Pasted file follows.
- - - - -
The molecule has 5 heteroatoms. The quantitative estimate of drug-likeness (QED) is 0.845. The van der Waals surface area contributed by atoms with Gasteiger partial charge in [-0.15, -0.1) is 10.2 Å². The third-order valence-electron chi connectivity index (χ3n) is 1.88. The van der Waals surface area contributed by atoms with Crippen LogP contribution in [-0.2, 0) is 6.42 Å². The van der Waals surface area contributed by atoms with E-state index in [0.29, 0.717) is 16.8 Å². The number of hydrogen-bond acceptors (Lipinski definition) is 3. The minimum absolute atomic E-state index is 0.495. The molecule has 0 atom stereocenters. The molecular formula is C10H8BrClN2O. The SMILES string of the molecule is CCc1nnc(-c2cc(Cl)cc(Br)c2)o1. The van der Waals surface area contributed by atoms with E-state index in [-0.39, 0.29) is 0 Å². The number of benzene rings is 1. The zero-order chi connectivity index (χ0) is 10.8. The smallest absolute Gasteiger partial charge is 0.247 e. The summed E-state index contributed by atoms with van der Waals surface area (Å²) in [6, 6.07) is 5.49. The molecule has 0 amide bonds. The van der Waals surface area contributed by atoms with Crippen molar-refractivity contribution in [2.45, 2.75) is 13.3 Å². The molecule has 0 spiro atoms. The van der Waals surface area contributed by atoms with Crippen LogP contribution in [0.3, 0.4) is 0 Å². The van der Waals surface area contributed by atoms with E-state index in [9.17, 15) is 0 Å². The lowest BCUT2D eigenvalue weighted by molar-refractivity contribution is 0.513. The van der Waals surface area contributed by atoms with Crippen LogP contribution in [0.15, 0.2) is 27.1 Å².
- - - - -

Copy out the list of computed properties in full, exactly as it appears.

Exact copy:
The molecule has 5 heteroatoms. The quantitative estimate of drug-likeness (QED) is 0.845. The van der Waals surface area contributed by atoms with Gasteiger partial charge in [-0.15, -0.1) is 10.2 Å². The third-order valence-electron chi connectivity index (χ3n) is 1.88. The van der Waals surface area contributed by atoms with Crippen LogP contribution in [-0.2, 0) is 6.42 Å². The van der Waals surface area contributed by atoms with E-state index in [0.29, 0.717) is 16.8 Å². The number of hydrogen-bond acceptors (Lipinski definition) is 3. The minimum absolute atomic E-state index is 0.495. The molecule has 0 atom stereocenters. The molecular formula is C10H8BrClN2O. The SMILES string of the molecule is CCc1nnc(-c2cc(Cl)cc(Br)c2)o1. The van der Waals surface area contributed by atoms with E-state index in [-0.39, 0.29) is 0 Å². The number of benzene rings is 1. The zero-order chi connectivity index (χ0) is 10.8. The smallest absolute Gasteiger partial charge is 0.247 e. The summed E-state index contributed by atoms with van der Waals surface area (Å²) in [6, 6.07) is 5.49. The molecule has 0 amide bonds. The van der Waals surface area contributed by atoms with Crippen molar-refractivity contribution in [2.45, 2.75) is 13.3 Å². The molecule has 0 spiro atoms. The van der Waals surface area contributed by atoms with Crippen LogP contribution in [0.3, 0.4) is 0 Å². The van der Waals surface area contributed by atoms with E-state index in [9.17, 15) is 0 Å². The lowest BCUT2D eigenvalue weighted by molar-refractivity contribution is 0.513. The van der Waals surface area contributed by atoms with Crippen LogP contribution in [0.15, 0.2) is 27.1 Å².